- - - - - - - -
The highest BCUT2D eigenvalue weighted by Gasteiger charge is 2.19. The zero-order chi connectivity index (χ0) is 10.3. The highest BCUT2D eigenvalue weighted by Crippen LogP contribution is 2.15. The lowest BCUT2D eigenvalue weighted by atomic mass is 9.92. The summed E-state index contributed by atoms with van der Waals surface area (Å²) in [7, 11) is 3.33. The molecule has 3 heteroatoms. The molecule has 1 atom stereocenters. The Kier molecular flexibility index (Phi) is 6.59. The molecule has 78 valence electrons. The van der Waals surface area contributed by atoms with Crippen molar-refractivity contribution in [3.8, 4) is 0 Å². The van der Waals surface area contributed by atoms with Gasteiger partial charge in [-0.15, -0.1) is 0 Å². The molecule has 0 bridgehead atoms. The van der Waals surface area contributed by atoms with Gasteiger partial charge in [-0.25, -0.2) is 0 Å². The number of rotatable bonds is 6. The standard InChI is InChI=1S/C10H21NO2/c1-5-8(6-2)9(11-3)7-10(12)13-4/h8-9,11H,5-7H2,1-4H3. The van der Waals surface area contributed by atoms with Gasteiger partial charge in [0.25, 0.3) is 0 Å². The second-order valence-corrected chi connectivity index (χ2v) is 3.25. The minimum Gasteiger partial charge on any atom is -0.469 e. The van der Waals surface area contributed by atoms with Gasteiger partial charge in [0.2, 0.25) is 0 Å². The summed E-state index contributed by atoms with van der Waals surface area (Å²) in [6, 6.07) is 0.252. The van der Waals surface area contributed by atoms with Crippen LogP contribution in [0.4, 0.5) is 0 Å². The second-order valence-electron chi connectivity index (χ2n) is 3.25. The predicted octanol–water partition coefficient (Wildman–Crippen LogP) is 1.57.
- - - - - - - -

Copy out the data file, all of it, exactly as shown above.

The highest BCUT2D eigenvalue weighted by Gasteiger charge is 2.19. The zero-order chi connectivity index (χ0) is 10.3. The highest BCUT2D eigenvalue weighted by Crippen LogP contribution is 2.15. The lowest BCUT2D eigenvalue weighted by atomic mass is 9.92. The summed E-state index contributed by atoms with van der Waals surface area (Å²) in [7, 11) is 3.33. The molecule has 3 heteroatoms. The molecule has 1 atom stereocenters. The Kier molecular flexibility index (Phi) is 6.59. The molecule has 78 valence electrons. The van der Waals surface area contributed by atoms with Crippen molar-refractivity contribution in [3.8, 4) is 0 Å². The van der Waals surface area contributed by atoms with Gasteiger partial charge in [-0.15, -0.1) is 0 Å². The molecule has 0 bridgehead atoms. The van der Waals surface area contributed by atoms with Gasteiger partial charge in [-0.25, -0.2) is 0 Å². The number of rotatable bonds is 6. The standard InChI is InChI=1S/C10H21NO2/c1-5-8(6-2)9(11-3)7-10(12)13-4/h8-9,11H,5-7H2,1-4H3. The van der Waals surface area contributed by atoms with Gasteiger partial charge in [0.25, 0.3) is 0 Å². The second-order valence-corrected chi connectivity index (χ2v) is 3.25. The minimum Gasteiger partial charge on any atom is -0.469 e. The van der Waals surface area contributed by atoms with Gasteiger partial charge in [0.2, 0.25) is 0 Å². The summed E-state index contributed by atoms with van der Waals surface area (Å²) in [6, 6.07) is 0.252. The van der Waals surface area contributed by atoms with Crippen LogP contribution in [0.4, 0.5) is 0 Å². The second-order valence-electron chi connectivity index (χ2n) is 3.25. The predicted octanol–water partition coefficient (Wildman–Crippen LogP) is 1.57.